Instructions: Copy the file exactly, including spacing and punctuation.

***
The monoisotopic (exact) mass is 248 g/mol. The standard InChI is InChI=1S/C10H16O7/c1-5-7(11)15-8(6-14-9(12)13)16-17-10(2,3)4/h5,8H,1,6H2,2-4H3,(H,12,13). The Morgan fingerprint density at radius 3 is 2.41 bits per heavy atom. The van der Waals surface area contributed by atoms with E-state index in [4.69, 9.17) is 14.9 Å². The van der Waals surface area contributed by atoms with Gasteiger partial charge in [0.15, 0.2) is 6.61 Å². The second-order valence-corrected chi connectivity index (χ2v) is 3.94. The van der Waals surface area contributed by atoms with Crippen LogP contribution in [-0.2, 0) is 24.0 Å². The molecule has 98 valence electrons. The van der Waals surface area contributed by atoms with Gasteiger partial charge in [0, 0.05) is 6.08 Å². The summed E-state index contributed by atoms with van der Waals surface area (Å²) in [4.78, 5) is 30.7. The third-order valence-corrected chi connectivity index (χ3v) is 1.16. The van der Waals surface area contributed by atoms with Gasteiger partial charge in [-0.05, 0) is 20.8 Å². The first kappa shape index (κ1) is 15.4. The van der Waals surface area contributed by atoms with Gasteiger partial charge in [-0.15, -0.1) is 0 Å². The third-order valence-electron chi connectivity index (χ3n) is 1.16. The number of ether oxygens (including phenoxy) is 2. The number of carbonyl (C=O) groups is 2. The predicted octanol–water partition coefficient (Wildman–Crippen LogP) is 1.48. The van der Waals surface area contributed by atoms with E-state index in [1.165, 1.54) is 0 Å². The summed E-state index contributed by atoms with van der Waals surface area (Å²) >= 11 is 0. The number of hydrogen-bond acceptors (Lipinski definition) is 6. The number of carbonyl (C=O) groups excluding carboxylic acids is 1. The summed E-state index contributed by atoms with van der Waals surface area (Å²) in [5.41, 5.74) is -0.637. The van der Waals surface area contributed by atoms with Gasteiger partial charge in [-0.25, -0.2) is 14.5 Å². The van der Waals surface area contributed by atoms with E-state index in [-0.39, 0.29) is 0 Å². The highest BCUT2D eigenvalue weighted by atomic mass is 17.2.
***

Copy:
The monoisotopic (exact) mass is 248 g/mol. The standard InChI is InChI=1S/C10H16O7/c1-5-7(11)15-8(6-14-9(12)13)16-17-10(2,3)4/h5,8H,1,6H2,2-4H3,(H,12,13). The Morgan fingerprint density at radius 3 is 2.41 bits per heavy atom. The van der Waals surface area contributed by atoms with E-state index in [4.69, 9.17) is 14.9 Å². The van der Waals surface area contributed by atoms with Gasteiger partial charge in [0.15, 0.2) is 6.61 Å². The second-order valence-corrected chi connectivity index (χ2v) is 3.94. The van der Waals surface area contributed by atoms with Crippen LogP contribution in [-0.2, 0) is 24.0 Å². The molecule has 98 valence electrons. The van der Waals surface area contributed by atoms with Gasteiger partial charge in [0, 0.05) is 6.08 Å². The summed E-state index contributed by atoms with van der Waals surface area (Å²) in [4.78, 5) is 30.7. The third-order valence-corrected chi connectivity index (χ3v) is 1.16. The van der Waals surface area contributed by atoms with Gasteiger partial charge in [-0.05, 0) is 20.8 Å². The first kappa shape index (κ1) is 15.4. The van der Waals surface area contributed by atoms with Gasteiger partial charge in [-0.15, -0.1) is 0 Å². The third-order valence-electron chi connectivity index (χ3n) is 1.16. The number of ether oxygens (including phenoxy) is 2. The number of carbonyl (C=O) groups is 2. The predicted octanol–water partition coefficient (Wildman–Crippen LogP) is 1.48. The van der Waals surface area contributed by atoms with E-state index in [1.165, 1.54) is 0 Å². The summed E-state index contributed by atoms with van der Waals surface area (Å²) >= 11 is 0. The number of hydrogen-bond acceptors (Lipinski definition) is 6. The number of carbonyl (C=O) groups excluding carboxylic acids is 1. The summed E-state index contributed by atoms with van der Waals surface area (Å²) in [5.41, 5.74) is -0.637. The van der Waals surface area contributed by atoms with Gasteiger partial charge in [-0.25, -0.2) is 14.5 Å². The van der Waals surface area contributed by atoms with E-state index in [-0.39, 0.29) is 0 Å². The highest BCUT2D eigenvalue weighted by atomic mass is 17.2.